We know that dreadlocks have been around for centuries. And yet, many questions are repeatedly asked but no straightforward answers are given.
Some of these questions are: What is the significance of locs? Do they have a Biblical meaning? Do they give you spiritual powers? Etc, etc…
Perhaps you’ve asked (or have been asked) a similar question. I know I have!
So I went on a mission to find the truth, and after much research, I think I found it. Are you ready for this? Drum roll, please..!
There is not one specific meaning for having locs. As the world evolved over the course of human existence, so have some of the meanings attributed to dreads. Dreadlocks mean different things to different people.
When you ask a group of dread heads why they got locs, I guarantee you’ll get multiple answers. And not one of them is wrong.
For some, dreads mark the beginning of a new chapter in their lives. For others, they mark the end of one.
Some people get locs for spiritual reasons. Others simply get them because they’re a cool and trendy hairstyle.
At the end of the day, it doesn’t really matter. Or maybe it matters a lot. It ultimately comes down to the person wearing them.
If you have locs and they mean something to you, embrace it. If not, that’s acceptable too.
A person’s dreadlock journey (and the meaning behind their locs) is uniquely theirs in the same way that their fingerprints, DNA, and life experiences are all unique to them. Who are we to judge?
With that in mind, let me fill you in on some of the interesting things I learned while I was researching this topic.
Note: You’re entitled to your own opinion and beliefs about the meaning of dreadlocks (and I might add, loc extensions) but no drama will be tolerated on this website. If you’d like to provide feedback or commentary, do so respectfully. 🙂
A brief history of dreadlocks
We can’t talk about the symbolism of locs without first giving a brief background of their origins.
Unfortunately, there’s a lot of conflicting information about who originally wore dreadlocks and it’s possible that we’ll never come to a solid conclusion. So, let’s leave the conflicting details on a shelf and instead focus on what we do know, such as the following:
- Dreadlocks have been around forever.
- Dreadlocks likely originated in the modern-day region of the Middle East and Northern Africa. This is where we find the origins of human creation.
- Some of the first archeological findings of dreadlocks have been discovered on ancient Egyptian mummies.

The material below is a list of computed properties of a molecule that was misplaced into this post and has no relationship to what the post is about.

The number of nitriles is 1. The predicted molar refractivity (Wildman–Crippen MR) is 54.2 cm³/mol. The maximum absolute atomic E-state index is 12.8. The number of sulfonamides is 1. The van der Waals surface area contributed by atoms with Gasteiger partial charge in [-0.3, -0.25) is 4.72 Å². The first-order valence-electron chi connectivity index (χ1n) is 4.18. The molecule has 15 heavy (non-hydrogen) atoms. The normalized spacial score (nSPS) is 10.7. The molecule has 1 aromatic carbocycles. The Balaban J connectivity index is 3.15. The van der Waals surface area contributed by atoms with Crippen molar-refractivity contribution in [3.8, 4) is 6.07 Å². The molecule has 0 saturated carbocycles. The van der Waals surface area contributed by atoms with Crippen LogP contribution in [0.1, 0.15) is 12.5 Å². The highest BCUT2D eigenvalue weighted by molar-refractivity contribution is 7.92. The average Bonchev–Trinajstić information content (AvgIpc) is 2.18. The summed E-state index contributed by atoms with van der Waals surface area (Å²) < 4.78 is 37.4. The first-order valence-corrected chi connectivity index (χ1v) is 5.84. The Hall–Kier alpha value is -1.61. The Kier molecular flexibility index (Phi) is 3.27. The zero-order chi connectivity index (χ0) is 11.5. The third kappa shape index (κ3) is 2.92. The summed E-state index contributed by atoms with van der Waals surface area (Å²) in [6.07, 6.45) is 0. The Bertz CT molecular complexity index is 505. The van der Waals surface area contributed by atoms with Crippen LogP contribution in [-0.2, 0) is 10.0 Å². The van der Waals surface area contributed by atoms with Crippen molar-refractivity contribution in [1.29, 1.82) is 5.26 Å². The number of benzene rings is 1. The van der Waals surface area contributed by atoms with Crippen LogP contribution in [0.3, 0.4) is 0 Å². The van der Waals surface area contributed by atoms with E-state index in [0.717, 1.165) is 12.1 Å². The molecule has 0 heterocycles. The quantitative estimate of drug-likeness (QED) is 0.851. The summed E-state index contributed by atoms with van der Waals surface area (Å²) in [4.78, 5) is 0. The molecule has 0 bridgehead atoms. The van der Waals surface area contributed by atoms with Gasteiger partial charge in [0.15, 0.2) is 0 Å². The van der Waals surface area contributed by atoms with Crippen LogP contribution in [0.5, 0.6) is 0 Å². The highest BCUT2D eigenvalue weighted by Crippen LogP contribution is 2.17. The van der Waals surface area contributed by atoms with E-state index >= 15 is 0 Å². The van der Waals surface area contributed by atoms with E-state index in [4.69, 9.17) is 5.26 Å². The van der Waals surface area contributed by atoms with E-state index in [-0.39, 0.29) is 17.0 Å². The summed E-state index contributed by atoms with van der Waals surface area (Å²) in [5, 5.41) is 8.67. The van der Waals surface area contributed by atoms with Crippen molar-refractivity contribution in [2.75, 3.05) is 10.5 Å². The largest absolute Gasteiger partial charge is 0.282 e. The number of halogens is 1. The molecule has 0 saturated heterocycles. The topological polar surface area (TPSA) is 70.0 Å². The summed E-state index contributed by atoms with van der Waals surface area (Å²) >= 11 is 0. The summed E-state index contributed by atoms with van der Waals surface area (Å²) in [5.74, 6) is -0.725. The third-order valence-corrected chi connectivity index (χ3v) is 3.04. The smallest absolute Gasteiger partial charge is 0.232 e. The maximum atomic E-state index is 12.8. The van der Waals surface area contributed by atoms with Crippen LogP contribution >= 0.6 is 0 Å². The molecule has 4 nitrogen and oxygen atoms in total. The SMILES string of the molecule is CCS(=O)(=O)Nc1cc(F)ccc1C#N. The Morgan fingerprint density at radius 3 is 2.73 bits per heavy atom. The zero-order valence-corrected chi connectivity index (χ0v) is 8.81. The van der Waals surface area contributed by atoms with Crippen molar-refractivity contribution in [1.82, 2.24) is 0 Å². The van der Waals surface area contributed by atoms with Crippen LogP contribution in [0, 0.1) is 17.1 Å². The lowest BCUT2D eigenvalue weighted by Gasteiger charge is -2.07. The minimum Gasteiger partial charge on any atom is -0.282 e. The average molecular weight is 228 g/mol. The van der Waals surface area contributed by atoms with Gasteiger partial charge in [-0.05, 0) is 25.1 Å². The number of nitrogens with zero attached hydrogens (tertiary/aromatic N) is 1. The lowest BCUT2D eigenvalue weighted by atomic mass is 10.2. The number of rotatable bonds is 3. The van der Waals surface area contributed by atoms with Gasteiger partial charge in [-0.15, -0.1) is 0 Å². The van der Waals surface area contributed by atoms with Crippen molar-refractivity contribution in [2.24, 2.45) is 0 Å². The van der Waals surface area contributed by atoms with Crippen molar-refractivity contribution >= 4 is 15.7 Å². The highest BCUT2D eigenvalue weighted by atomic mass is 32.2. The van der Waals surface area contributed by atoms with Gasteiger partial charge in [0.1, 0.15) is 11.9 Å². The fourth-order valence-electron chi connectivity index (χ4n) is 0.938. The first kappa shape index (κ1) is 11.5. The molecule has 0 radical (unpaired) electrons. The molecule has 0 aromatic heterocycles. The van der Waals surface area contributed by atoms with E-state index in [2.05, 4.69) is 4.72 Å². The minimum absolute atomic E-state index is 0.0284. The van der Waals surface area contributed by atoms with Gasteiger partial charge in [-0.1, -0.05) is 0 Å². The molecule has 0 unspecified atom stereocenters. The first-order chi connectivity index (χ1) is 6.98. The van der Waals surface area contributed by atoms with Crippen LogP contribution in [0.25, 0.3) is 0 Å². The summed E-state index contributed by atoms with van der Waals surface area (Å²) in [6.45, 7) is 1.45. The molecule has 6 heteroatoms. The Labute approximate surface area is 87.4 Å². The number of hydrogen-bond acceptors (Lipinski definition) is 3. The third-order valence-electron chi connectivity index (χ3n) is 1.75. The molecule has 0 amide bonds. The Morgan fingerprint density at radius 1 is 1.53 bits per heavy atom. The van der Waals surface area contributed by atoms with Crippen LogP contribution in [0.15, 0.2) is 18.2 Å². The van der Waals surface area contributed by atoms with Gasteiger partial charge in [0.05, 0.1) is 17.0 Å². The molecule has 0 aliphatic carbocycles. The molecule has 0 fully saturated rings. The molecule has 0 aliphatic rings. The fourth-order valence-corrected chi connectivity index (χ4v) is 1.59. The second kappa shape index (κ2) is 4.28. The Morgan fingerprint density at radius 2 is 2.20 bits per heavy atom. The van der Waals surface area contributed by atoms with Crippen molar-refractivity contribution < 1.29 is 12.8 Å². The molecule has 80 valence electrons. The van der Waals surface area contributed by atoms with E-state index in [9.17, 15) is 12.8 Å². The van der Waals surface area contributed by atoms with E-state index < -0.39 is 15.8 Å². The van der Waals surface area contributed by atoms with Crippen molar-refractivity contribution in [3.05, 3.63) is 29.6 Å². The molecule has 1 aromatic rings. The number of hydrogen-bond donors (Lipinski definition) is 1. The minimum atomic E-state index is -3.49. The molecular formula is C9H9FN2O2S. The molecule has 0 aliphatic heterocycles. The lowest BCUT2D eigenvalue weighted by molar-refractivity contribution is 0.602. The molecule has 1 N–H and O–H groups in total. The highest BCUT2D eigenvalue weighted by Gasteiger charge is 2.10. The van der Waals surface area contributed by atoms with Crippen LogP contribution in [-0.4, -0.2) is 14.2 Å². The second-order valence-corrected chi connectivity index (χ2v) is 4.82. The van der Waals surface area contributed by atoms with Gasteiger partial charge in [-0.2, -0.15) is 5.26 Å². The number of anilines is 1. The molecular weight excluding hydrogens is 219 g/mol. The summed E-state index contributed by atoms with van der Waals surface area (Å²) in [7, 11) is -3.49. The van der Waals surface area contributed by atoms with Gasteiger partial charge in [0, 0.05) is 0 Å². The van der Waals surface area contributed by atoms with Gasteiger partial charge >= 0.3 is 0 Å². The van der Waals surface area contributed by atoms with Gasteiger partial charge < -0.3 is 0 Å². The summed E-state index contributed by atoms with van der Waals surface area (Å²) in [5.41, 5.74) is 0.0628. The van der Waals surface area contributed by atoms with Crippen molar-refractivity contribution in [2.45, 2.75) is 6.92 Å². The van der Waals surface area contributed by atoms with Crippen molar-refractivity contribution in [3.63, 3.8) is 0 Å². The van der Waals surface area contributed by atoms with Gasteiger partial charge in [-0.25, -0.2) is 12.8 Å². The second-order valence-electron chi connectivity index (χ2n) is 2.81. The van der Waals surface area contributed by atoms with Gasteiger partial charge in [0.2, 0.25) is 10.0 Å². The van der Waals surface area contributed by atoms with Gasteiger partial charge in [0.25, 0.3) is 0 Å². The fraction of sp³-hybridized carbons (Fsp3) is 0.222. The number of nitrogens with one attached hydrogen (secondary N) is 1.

- Dreads were depicted in art found in Greece dating back as early as the Bronze Age. One fresco was uncovered on the island of Thera (modern-day Santorini) in the ancient settlement of Akrotiri.
- Dreadlocks have been mentioned in ancient manuscripts dating as far back as 1500 BC.
- Matted hair (which is essentially what dreadlocks are) does not “belong to” any particular culture nor people group. If someone doesn’t brush their hair for a while, locs are going to form. This was no different for someone who didn’t use a comb four thousand years ago.
What do dreadlocks symbolize?
As before-mentioned, dreadlocks can signify a lot of different things. Throughout society, you can find various cultural, spiritual, and non-spiritual meanings but the true symbolism of loc’d hairstyles lie within the person wearing them.
What is the cultural meaning of dreadlocks?
These are a few examples of the cultural significance behind dreadlocks— some are beliefs from previous time periods and others are current.
- In Egypt, archeologists found mummified human remains as well as art depicting dreadlocks in ancient Egyptian tombs. Pharaohs, who were known to be buried at such sites, were believed to be gods incarnated in the flesh. Therefore, it is speculated that Pharaohs wore dreadlocks as a symbol of their supreme power, divine status, or delusions of deity.
- In Europe, the Celts, Vikings, and Germanic tribes are said to have worn dreadlocks for various reasons, including as a fashion statement, to signify their level within a class system, for practical and hygienic reasons, to intimidate their enemies, and to mark the beginning of a special celebration or festivity.
- In China, dreadlocks were believed to bring good health. Loc’d hairstyles were more commonly worn by the people of higher classes or those who lived in religious seclusion.
- In Kenya and Tanzania, the Maasai warriors wear dreadlocks as a symbol of power, strength, and intimidation (possibly against the British). The Maasai tribe has fought hard to preserve their culture and traditions, as well as prevent Western countries from infiltrating them with their education and belief systems.
- In Namibia, the women of the Himba tribe wear a hairstyle that resembles dreadlocks to symbolize fertility and their ability to bear children.
- In Jamaica, locs appeared after the emancipation when the slaves received their freedom. It signified their resistance to those they were enslaved by.
What is the spiritual meaning of dreadlocks?
Dreads are not religious per se but some people wear them as an expression of their religious beliefs or convictions.
- Biblical meaning: Dreadlocks are not a sin by Biblical standards. In fact, they are mentioned a few times in the Bible, most notably in Judges 16 where it is revealed that Samson had seven locs. As a man who had taken the Nazarite vow, his locs showed his commitment (or separation) unto the Lord.
The Nazarite vow is a temporary consecration done by both men and women to show their complete dedication, or commitment, to God. The vow, found in Numbers 6, states that during all the days of a person’s oath of separation, no razor shall touch their head and the locks of their hair must grow long. It is believed that many of those who took the Nazarite vow abstained not just from cutting their hair, but also from brushing it, thereby forming dreads. To complete the vow, a sacrifice is brought to the temple and the person’s hair is cut.